mi x 10000.63.757.511.2515
km x 100016121824Every
Standard annual inspection checklist (see below) – PerformYear
Engine oil – Change (Motul 7100 10W-40)Year
Engine oil filter – Change (HF138RC)
Air filter (polyester foam type) – Clean
Air filter (non-woven type) – Inspect
Air filter (non-woven type) – Replace (Part 13780-25L00-000)
Spark plugs – Inspect
Spark plugs – Change (NGK LMAR8BI-9)
Steering – Check for smooth operation, adjust as necessary
Front fork – Check for smooth operation, no leaks
Rear suspension – Check for smooth operation, no leaks
Coolant (Suzuki super long-life coolant)4 years
Brake fluid – Replace (Castrol DOT 4)2 years
Brake hoses – Replace4 years
Throttle valve sync – Inspect / Adjust
PAIR (air supply system) – Inspect
Evaporative emission control system – Inspect
Suzuki V-Strom 800DE Maintenance Schedule

V-Strom 800DE Annual Inspection Checklist

Below is the annual inspection checklist for the V-Strom 800DE.

V-Strom 800 DE Annual Inspection Checklist
Fuel hoses – Inspect condition and routing
Radiator hoses – Inspect condition and routing
Clutch – Check function, adjust play. Lubricate cable as necessary
Brake fluid – Inspect level, adjust
Brake fluid may drop as pads wear
Brake hoses – Inspect condition
Drive chain – Inspect
Drive chain – Clean / lubricate
Perform every 1000 km / 600 mi — See notes on chain maintenance
Lights and electrical equipment – Check function
Tires – Inspect condition and pressure
Wheel spokes – Inspect condition / Tighten spokes
Chassis bolts and nuts – Inspect / Tighten
General lubrication – Perform
Perform every 1000 km / 600 mi
V-Strom 800DE Annual Inspection Checklist

Maintaining your Chain on your Suzuki V-Strom 800DE

Maintain your V-Strom’s chain regularly. This is especially important if you ride your V-Strom off-road or on dirt roads, where the chain can get a bit more abuse. You need to keep it clean and lubed.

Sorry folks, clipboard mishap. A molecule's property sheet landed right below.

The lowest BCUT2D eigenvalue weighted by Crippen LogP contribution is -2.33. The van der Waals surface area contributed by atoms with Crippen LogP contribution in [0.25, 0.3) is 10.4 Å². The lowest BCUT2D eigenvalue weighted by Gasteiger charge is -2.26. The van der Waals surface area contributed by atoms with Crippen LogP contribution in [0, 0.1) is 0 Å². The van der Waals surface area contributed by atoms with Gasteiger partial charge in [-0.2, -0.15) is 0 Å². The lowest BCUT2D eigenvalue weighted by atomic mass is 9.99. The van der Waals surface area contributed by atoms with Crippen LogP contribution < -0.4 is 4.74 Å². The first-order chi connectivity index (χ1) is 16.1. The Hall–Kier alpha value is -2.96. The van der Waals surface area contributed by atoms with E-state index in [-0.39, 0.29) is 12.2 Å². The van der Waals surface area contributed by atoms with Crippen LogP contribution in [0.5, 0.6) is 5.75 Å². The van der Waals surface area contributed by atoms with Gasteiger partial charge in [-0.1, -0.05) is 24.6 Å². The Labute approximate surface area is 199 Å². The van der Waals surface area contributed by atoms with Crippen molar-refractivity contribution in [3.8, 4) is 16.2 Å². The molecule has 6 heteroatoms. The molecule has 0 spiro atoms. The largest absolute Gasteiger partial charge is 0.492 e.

Either use a good-quality (and affordable) chain lube like Motul Chain Paste, or use a full on Motul Chain Care Kit to clean and restore a chain.

Suzuki recommends that you maintain your chain according to the following schedule.

Chain maintenance itemEvery
Check chain
* Correct tension / slack (30-40mm / 1.2-1.6 in at loosest point) — see below
* Adequate lubrication
* No excessive wear / damage
Ride (pre-ride check)
Clean and lubricate chain (Motul chain paste)1000 km / 600 miles
Suzuki V-Strom 800DE chain maintenance

Damage includes loose pins, damaged rollers, dry or rusted links, kinked or binding links, excessive wear, and improper adjustment.

Measuring and adjusting Chain Slack

Note that for Suzuki, chain slack is defined as the free play of the chain (the bottom segment) at its loosest point.

To measure chain slack:

  1. Put your bike in neutral and on its kickstand on a level surface with no load on it (no luggage / heavy accessories)
  2. Use a steel ruler and optionally gloves or a rag to move the chain up and down at the middle part of the bottom chain segment. Measure the deflection.
  3. Check chain slack at multiple points, moving the bike forwards or backwards.

If the chain slack is out of spec, you need to adjust it.

Suzuki V-strom 800DE Chain slack adjustment
Suzuki V-Strom 800DE Chain slack adjustment

Adjusting chain slack

This is how you adjust chain slack on the V-Strom 800DE.

  1. Loosen the axle nut.
  2. Loosen the lock nuts on the left and right.
  3. Turn the adjuster bolts until you reach the target slack level.
  4. Make sure you keep the chain aligned, using the reference marks on both sides of the axle.
  5. Tighten the axle nut (torque: 74 lb-ft or 100 Nm)
  6. Tighten the adjuster lock nuts (22 Nm / 17 lb-ft)

Re-check the slack to make sure it’s still within spec.

Wheels and Tires for the V-Strom 800DE

The Suzuki V-Strom 800DE ships with Dunlop Mixtour tube-type tires to suit its spoked rims.

Below are the tire sizes and recommended pressures stock. Of course, adjust these as suits your riding style, load, and so on.

WheelTire sizeTire pressure (cold)
Front90/90-21 M/C 54H225 kPa / 2.25 bar / 33 psi
Rear150/70 R 17 M/C 69H280 kPa / 2.8 bar / 41 psi
Tire sizes and pressures

Alternatives to the V-Strom 800DE

If you’re looking at the V-Strom 800DE, you’re probably also looking at other middleweight adventure motorcycles. Below are the ones may be considering.

Reference — Screenshots from the Manual for the Suzuki V-Strom 800DE

Below are some reference screenshots from the Suzuki V-Strom 800DE’s owner’s manual, showing the maintenance schedule.

Below is the maintenance and troubleshooting section of the V-Strom 800DE’s manual for archive purposes.

As usual, you can download the full manual for the Suzuki V-Strom 800DE directly from Suzuki’s website here.